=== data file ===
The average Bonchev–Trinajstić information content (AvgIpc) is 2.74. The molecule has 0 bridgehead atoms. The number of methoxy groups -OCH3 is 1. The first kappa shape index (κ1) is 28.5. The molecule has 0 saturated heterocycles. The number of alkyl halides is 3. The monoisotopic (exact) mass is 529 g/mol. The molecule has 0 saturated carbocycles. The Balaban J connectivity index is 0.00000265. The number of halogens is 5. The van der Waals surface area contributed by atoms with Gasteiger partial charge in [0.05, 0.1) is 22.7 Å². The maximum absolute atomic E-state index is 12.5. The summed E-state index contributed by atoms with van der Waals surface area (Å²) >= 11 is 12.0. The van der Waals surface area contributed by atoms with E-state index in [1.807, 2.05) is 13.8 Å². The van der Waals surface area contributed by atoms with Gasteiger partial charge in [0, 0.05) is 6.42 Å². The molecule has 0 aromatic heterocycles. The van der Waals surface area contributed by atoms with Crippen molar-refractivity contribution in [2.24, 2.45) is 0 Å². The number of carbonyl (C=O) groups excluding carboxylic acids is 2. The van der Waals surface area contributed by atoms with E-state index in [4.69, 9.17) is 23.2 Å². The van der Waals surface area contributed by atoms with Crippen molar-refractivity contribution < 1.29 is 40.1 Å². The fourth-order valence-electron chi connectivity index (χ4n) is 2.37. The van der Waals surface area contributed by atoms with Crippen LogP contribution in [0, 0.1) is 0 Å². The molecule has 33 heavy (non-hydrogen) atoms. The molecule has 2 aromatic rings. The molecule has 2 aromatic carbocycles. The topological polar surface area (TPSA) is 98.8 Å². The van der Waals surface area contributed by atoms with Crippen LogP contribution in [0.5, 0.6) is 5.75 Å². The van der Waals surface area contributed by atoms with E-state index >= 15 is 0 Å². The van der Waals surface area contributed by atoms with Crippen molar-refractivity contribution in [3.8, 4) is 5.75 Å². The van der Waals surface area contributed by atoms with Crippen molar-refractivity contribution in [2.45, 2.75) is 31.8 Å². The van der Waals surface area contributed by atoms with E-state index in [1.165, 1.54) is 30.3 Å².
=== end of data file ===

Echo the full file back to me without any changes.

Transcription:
The average Bonchev–Trinajstić information content (AvgIpc) is 2.74. The molecule has 0 bridgehead atoms. The number of methoxy groups -OCH3 is 1. The first kappa shape index (κ1) is 28.5. The molecule has 0 saturated heterocycles. The number of alkyl halides is 3. The monoisotopic (exact) mass is 529 g/mol. The molecule has 0 saturated carbocycles. The Balaban J connectivity index is 0.00000265. The number of halogens is 5. The van der Waals surface area contributed by atoms with Gasteiger partial charge in [0.05, 0.1) is 22.7 Å². The maximum absolute atomic E-state index is 12.5. The summed E-state index contributed by atoms with van der Waals surface area (Å²) >= 11 is 12.0. The van der Waals surface area contributed by atoms with E-state index in [1.807, 2.05) is 13.8 Å². The van der Waals surface area contributed by atoms with Gasteiger partial charge in [0, 0.05) is 6.42 Å². The molecule has 0 aromatic heterocycles. The van der Waals surface area contributed by atoms with Crippen molar-refractivity contribution in [2.24, 2.45) is 0 Å². The number of carbonyl (C=O) groups excluding carboxylic acids is 2. The van der Waals surface area contributed by atoms with E-state index in [4.69, 9.17) is 23.2 Å². The van der Waals surface area contributed by atoms with Crippen molar-refractivity contribution < 1.29 is 40.1 Å². The fourth-order valence-electron chi connectivity index (χ4n) is 2.37. The van der Waals surface area contributed by atoms with Crippen LogP contribution in [0, 0.1) is 0 Å². The molecule has 33 heavy (non-hydrogen) atoms. The molecule has 2 aromatic rings. The molecule has 2 aromatic carbocycles. The topological polar surface area (TPSA) is 98.8 Å². The van der Waals surface area contributed by atoms with Crippen LogP contribution in [0.5, 0.6) is 5.75 Å². The van der Waals surface area contributed by atoms with E-state index >= 15 is 0 Å². The van der Waals surface area contributed by atoms with Crippen molar-refractivity contribution in [3.8, 4) is 5.75 Å². The van der Waals surface area contributed by atoms with Crippen molar-refractivity contribution in [2.45, 2.75) is 31.8 Å². The van der Waals surface area contributed by atoms with E-state index in [1.165, 1.54) is 30.3 Å².